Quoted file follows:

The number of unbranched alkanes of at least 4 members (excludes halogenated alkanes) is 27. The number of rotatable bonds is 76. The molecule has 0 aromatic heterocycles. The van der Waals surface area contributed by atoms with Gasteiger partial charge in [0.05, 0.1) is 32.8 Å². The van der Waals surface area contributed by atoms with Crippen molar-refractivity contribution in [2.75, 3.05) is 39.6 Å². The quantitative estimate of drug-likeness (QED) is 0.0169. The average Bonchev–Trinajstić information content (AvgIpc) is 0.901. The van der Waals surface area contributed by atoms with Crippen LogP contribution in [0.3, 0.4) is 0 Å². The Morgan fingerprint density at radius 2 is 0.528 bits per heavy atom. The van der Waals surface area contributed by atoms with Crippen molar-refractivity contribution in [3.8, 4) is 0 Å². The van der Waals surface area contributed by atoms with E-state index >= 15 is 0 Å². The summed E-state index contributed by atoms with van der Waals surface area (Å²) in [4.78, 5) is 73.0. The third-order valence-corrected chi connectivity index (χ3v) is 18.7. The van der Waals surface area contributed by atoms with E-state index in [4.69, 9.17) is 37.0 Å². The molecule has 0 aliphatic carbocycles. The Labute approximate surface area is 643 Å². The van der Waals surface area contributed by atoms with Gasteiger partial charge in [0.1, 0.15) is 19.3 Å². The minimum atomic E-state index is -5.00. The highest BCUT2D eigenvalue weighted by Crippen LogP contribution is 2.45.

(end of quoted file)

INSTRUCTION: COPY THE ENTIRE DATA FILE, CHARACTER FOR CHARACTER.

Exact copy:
The number of unbranched alkanes of at least 4 members (excludes halogenated alkanes) is 27. The number of rotatable bonds is 76. The molecule has 0 aromatic heterocycles. The van der Waals surface area contributed by atoms with Gasteiger partial charge in [0.05, 0.1) is 32.8 Å². The van der Waals surface area contributed by atoms with Crippen molar-refractivity contribution in [2.75, 3.05) is 39.6 Å². The quantitative estimate of drug-likeness (QED) is 0.0169. The average Bonchev–Trinajstić information content (AvgIpc) is 0.901. The van der Waals surface area contributed by atoms with Crippen LogP contribution in [0.3, 0.4) is 0 Å². The Morgan fingerprint density at radius 2 is 0.528 bits per heavy atom. The van der Waals surface area contributed by atoms with Crippen molar-refractivity contribution in [3.8, 4) is 0 Å². The van der Waals surface area contributed by atoms with E-state index >= 15 is 0 Å². The summed E-state index contributed by atoms with van der Waals surface area (Å²) in [4.78, 5) is 73.0. The third-order valence-corrected chi connectivity index (χ3v) is 18.7. The van der Waals surface area contributed by atoms with E-state index in [4.69, 9.17) is 37.0 Å². The molecule has 0 aliphatic carbocycles. The Labute approximate surface area is 643 Å². The van der Waals surface area contributed by atoms with Gasteiger partial charge in [0.1, 0.15) is 19.3 Å². The minimum atomic E-state index is -5.00. The highest BCUT2D eigenvalue weighted by Crippen LogP contribution is 2.45.